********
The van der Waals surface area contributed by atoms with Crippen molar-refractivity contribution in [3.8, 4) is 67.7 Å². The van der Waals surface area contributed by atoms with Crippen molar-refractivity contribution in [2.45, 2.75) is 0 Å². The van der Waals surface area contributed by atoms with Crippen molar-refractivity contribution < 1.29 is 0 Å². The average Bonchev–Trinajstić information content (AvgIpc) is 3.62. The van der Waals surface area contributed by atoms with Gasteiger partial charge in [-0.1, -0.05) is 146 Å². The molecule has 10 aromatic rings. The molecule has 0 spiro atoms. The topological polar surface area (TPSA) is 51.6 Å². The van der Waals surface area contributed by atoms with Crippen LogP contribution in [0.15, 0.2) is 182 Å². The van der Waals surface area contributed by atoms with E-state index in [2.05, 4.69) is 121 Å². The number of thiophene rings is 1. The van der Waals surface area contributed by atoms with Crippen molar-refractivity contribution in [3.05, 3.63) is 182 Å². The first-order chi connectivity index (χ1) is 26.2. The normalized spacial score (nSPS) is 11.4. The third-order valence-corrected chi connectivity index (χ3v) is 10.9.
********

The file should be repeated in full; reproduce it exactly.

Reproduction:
The van der Waals surface area contributed by atoms with Crippen molar-refractivity contribution in [3.8, 4) is 67.7 Å². The van der Waals surface area contributed by atoms with Crippen molar-refractivity contribution in [2.45, 2.75) is 0 Å². The van der Waals surface area contributed by atoms with Crippen molar-refractivity contribution < 1.29 is 0 Å². The average Bonchev–Trinajstić information content (AvgIpc) is 3.62. The van der Waals surface area contributed by atoms with Gasteiger partial charge in [-0.1, -0.05) is 146 Å². The molecule has 10 aromatic rings. The molecule has 0 spiro atoms. The topological polar surface area (TPSA) is 51.6 Å². The van der Waals surface area contributed by atoms with Crippen LogP contribution in [0.15, 0.2) is 182 Å². The van der Waals surface area contributed by atoms with E-state index in [2.05, 4.69) is 121 Å². The number of thiophene rings is 1. The van der Waals surface area contributed by atoms with Crippen molar-refractivity contribution in [3.05, 3.63) is 182 Å². The first-order chi connectivity index (χ1) is 26.2. The normalized spacial score (nSPS) is 11.4. The third-order valence-corrected chi connectivity index (χ3v) is 10.9.